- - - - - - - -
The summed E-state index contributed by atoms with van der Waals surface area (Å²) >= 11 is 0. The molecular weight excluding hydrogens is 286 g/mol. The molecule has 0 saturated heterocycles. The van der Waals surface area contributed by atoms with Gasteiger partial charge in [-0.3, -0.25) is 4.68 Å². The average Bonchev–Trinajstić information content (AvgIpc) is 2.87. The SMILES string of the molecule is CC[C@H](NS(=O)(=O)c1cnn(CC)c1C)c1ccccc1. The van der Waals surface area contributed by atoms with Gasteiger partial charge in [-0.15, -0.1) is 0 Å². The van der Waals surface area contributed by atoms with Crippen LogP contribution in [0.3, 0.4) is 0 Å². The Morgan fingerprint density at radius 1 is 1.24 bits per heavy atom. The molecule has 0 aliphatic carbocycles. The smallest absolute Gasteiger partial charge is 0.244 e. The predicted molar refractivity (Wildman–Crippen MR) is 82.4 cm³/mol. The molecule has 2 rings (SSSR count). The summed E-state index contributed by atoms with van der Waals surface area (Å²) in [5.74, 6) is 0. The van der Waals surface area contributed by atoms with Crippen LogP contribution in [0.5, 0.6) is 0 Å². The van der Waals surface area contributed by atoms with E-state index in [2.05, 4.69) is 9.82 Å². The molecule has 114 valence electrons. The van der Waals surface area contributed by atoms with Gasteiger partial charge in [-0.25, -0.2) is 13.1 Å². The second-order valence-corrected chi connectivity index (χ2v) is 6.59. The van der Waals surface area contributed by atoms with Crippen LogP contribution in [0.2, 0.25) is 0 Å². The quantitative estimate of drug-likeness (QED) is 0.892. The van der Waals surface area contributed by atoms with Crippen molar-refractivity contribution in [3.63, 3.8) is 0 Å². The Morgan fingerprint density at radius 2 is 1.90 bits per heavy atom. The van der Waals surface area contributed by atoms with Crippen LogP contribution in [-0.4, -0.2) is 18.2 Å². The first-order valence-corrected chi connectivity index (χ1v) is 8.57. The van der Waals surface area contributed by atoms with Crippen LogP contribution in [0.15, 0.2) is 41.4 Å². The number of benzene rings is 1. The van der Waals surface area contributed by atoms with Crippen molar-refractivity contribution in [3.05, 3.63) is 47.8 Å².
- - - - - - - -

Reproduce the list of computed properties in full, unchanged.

The summed E-state index contributed by atoms with van der Waals surface area (Å²) >= 11 is 0. The molecular weight excluding hydrogens is 286 g/mol. The molecule has 0 saturated heterocycles. The van der Waals surface area contributed by atoms with Gasteiger partial charge in [-0.3, -0.25) is 4.68 Å². The average Bonchev–Trinajstić information content (AvgIpc) is 2.87. The SMILES string of the molecule is CC[C@H](NS(=O)(=O)c1cnn(CC)c1C)c1ccccc1. The van der Waals surface area contributed by atoms with Gasteiger partial charge in [-0.15, -0.1) is 0 Å². The van der Waals surface area contributed by atoms with Crippen LogP contribution in [0.3, 0.4) is 0 Å². The Morgan fingerprint density at radius 1 is 1.24 bits per heavy atom. The molecule has 0 aliphatic carbocycles. The smallest absolute Gasteiger partial charge is 0.244 e. The predicted molar refractivity (Wildman–Crippen MR) is 82.4 cm³/mol. The molecule has 2 rings (SSSR count). The summed E-state index contributed by atoms with van der Waals surface area (Å²) in [5.74, 6) is 0. The van der Waals surface area contributed by atoms with Crippen LogP contribution in [0.5, 0.6) is 0 Å². The van der Waals surface area contributed by atoms with E-state index in [2.05, 4.69) is 9.82 Å². The molecule has 114 valence electrons. The van der Waals surface area contributed by atoms with Gasteiger partial charge in [-0.25, -0.2) is 13.1 Å². The second-order valence-corrected chi connectivity index (χ2v) is 6.59. The van der Waals surface area contributed by atoms with Crippen LogP contribution in [0.2, 0.25) is 0 Å². The quantitative estimate of drug-likeness (QED) is 0.892. The van der Waals surface area contributed by atoms with Crippen molar-refractivity contribution in [3.63, 3.8) is 0 Å². The Morgan fingerprint density at radius 2 is 1.90 bits per heavy atom. The van der Waals surface area contributed by atoms with Crippen LogP contribution in [-0.4, -0.2) is 18.2 Å². The first-order valence-corrected chi connectivity index (χ1v) is 8.57. The van der Waals surface area contributed by atoms with Crippen LogP contribution in [0.15, 0.2) is 41.4 Å². The number of benzene rings is 1. The van der Waals surface area contributed by atoms with Crippen molar-refractivity contribution in [3.05, 3.63) is 47.8 Å².